The Medical University of South Carolina will open the first phase of a massive expansion plan this week — an unexpected, $400 million hallmark in Charleston's mayoral race.
The $275 million Ashley River Tower and the buildings set to follow are being funded through a U.S. Department of Housing and Urban Development mortgage loan. While Mayor Joe Riley no doubt campaigned for the cash, his opponent, William Dudley Gregorie, headed HUD's state branch, shepherding the money through.
In his eight years leading the state office, South Carolina's HUD dollars went from $600 million to over $1.4 billion, Gregorie says. Reclamation of the brownfields at the Magnolia property, along with various homeowner initiatives, also came with support from Gregorie and HUD.
"I'm the one candidate, other than the mayor, who can point to a record of the kinds of things I've brought to Charleston," he says. "I'm not one of those candidates who's just talking. I'm also walking."
Born and raised on the Charleston peninsula and a graduate of Burke High School, Gregorie returned to Charleston after retiring, now ready to lead the city with a renewed focus on the residents and less on the guests.
"Tourism is a great thing," he says. "But there needs to be a focus on the people as well."
Money on large capital projects could be better spent on day-to-day resident concerns like sidewalks, roads, and storm drains, Gregorie says.
His campaign is better funded and more visible than Riley's two other opponents, but Gregorie's gotten the most attention for his criticism of the city's handling of the Sofa Super Store fire on June 18 that killed nine firefighters. Investigations are ongoing, but preliminary concerns have included the type of hoses used, the equipment firefighters were wearing, and the management at the scene of the blaze, along with deeper, unrelated concerns about the city's antiquated approach to firefighting.
Though he has called for Chief Rusty Thomas's exit — a controversial move that may drive some voters away — Gregorie says that it's beyond a simple problem with department leadership.
"I clearly feel there is a need to change the culture of the fire department totally," he says. "The chief is just one component of change. But as I continue to listen to our mayor and his blind faith in Chief Thomas, I begin to wonder what is really going on at this point. ... No one is being held accountable ... Friendship and nepotism is getting in the way of good judgement."
Much like several City Council candidates competing Nov. 6, Gregorie is calling for the city police to return to foot patrols and to offer home incentives to tether officers to the communities they protect. The candidate is calling for developing a "healing police force," saying that "there's a lot of strife between the police and people in our neighborhoods." Another important factor in combating crime is fixing our schools, Gregorie says.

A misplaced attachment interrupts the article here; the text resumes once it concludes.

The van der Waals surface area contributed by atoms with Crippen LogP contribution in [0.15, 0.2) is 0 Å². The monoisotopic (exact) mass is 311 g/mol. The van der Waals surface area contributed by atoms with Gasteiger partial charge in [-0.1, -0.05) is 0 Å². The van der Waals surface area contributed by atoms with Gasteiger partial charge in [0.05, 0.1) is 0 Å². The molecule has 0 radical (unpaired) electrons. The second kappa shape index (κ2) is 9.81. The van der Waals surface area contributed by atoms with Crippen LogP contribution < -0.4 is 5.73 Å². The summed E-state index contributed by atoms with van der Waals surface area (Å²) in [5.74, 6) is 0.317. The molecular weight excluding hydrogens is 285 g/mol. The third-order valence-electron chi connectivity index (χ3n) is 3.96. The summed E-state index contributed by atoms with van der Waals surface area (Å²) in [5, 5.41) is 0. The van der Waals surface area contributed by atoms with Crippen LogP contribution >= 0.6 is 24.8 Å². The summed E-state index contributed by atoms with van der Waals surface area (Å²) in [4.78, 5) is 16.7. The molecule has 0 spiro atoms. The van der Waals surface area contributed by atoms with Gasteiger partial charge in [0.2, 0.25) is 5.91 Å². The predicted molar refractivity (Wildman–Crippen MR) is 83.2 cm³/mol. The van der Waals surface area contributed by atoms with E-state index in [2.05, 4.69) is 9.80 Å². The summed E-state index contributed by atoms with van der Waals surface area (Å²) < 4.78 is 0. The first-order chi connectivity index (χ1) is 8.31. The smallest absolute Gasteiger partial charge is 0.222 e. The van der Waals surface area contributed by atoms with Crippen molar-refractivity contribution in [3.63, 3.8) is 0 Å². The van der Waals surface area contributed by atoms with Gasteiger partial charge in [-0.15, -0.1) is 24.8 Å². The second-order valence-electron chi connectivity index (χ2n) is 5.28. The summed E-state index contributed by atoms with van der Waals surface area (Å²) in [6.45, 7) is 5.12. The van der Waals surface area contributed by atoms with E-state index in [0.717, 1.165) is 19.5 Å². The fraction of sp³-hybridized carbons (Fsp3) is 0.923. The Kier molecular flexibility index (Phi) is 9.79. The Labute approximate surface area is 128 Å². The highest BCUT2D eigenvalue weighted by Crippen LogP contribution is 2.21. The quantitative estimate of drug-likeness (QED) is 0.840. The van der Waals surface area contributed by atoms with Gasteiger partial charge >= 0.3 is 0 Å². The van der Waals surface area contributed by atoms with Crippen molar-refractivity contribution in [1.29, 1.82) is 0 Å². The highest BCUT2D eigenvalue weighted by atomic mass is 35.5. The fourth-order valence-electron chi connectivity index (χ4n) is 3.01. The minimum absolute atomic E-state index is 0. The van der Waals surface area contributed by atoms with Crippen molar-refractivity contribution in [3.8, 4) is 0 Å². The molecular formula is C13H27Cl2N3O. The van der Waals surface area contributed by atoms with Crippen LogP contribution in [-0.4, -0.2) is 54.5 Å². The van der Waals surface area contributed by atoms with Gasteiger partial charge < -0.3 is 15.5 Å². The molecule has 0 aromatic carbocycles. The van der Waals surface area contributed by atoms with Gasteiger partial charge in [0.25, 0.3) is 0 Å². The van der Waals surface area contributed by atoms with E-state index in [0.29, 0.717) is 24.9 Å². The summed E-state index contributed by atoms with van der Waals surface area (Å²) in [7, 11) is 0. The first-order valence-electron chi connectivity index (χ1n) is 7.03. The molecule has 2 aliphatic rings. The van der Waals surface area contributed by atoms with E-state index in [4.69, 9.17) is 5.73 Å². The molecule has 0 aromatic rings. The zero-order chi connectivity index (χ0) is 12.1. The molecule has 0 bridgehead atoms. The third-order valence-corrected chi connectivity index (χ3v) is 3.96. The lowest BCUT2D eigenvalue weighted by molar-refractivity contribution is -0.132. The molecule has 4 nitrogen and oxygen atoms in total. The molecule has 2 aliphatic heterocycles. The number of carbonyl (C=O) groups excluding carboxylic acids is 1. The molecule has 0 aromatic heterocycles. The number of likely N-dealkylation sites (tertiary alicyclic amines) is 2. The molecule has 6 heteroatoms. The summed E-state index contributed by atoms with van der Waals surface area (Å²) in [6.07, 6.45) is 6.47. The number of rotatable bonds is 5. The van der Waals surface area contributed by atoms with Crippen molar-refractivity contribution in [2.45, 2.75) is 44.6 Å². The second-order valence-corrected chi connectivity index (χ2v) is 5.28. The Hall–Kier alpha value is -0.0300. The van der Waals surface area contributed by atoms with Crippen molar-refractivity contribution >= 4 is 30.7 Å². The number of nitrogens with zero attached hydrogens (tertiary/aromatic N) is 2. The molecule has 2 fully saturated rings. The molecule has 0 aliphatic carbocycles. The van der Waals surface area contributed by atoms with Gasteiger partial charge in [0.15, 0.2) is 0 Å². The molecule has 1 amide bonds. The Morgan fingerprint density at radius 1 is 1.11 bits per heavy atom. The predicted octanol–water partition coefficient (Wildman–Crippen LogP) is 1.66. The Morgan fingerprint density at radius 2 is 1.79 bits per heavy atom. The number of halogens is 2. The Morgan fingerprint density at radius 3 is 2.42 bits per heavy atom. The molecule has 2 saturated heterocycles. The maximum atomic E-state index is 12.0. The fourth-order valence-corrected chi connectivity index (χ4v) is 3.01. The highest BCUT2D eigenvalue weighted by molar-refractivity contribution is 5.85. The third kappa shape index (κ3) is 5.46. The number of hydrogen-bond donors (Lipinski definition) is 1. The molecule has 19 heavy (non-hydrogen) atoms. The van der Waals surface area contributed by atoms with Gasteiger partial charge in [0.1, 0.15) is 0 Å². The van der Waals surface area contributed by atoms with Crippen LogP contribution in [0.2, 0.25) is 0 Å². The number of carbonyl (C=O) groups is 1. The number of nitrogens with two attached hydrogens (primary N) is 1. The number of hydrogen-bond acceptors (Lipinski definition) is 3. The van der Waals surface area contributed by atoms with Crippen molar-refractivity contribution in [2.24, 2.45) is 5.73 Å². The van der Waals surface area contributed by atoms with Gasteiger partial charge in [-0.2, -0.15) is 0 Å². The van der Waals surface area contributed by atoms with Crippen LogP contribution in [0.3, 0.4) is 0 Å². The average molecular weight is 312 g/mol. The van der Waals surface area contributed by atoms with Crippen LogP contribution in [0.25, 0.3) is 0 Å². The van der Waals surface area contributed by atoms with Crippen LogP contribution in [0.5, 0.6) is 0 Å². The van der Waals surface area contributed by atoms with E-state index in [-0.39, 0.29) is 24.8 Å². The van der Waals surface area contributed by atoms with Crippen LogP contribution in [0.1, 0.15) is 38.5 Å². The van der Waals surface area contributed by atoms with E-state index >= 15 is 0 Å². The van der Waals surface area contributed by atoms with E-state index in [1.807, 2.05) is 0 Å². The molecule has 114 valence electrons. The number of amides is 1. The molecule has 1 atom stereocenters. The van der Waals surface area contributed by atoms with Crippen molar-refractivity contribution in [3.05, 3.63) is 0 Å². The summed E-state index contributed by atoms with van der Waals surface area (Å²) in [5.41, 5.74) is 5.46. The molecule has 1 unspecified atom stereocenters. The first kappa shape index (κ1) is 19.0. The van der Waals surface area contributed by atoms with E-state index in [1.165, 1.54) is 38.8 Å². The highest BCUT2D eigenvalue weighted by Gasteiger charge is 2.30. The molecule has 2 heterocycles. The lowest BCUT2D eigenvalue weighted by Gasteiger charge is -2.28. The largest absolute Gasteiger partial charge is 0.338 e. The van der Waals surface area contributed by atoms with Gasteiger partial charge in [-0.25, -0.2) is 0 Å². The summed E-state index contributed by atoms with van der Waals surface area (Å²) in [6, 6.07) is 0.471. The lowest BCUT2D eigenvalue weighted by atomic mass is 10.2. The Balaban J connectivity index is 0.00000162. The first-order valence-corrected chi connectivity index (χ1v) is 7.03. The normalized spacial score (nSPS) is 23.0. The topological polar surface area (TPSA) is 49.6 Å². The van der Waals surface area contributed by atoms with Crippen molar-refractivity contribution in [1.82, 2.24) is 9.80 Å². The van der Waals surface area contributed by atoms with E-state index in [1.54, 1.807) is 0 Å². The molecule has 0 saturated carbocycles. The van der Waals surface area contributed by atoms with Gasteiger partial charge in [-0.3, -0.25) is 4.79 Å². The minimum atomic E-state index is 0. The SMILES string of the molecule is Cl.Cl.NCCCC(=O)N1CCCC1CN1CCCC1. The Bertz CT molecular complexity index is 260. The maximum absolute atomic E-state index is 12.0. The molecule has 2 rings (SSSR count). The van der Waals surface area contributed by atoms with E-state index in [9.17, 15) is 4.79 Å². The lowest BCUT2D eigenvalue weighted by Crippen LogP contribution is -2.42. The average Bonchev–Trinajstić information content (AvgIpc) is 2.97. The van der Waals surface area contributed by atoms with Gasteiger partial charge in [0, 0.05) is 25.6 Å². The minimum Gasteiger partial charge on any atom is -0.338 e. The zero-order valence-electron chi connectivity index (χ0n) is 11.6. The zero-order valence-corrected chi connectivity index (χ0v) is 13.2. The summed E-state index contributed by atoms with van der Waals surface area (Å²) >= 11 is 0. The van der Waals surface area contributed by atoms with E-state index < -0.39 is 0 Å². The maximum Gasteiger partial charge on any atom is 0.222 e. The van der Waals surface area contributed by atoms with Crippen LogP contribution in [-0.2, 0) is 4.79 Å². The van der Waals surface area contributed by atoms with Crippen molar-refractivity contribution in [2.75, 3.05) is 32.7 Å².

"There is a clear correlation between reforming our education system and making our streets and neighborhoods safe," he says. "Our education system is merely a portal to the criminal justice system."
He'll appoint a deputy mayor for education to lobby for changing the school board's structure (creating single-member districts more accountable to constituents). Another push for Gregorie is education opportunities for newborns to three-year-olds.
"It's very important that our early childhood approaches start early," he says. The program would also include parental instruction for "babies having babies."
Gregorie would also push for more vocational programs so teens graduate with skills they can market.
"My head would not be in the sand as mayor of this city as children of this city continue to fail," he says.
Workforce housing should continue to be a priority in new developments, Gregorie says, as well as a recognized effort to preserve "the flavor of Charleston."
While projects along Spring and Cannon streets are well intended and well designed, the new look is making Charleston seem like Every City, USA, Gregorie says.
"I'm for development, but I'm for preserving the flavor of this city and the culture that makes Charleston Charleston."
Gregorie's work at HUD has also included assistance in North Charleston to establish the New Horizons mixed housing community, while developing similar projects in Columbia and Greenville.
"The only major city in this state that has opted not to participate in these programs has been the City of Charleston," he says.
Change in Charleston over the next four years will be evident. Magnolia will begin building a new community in the Neck, MUSC will continue its expansion, new developments will be plotted around Marion Square and the Charleston Market, and change in the fire department is all but inevitable. The question voters will answer Nov. 6 is whether Mayor Riley can guide the changes or whether there needs to be a new man in his shoes.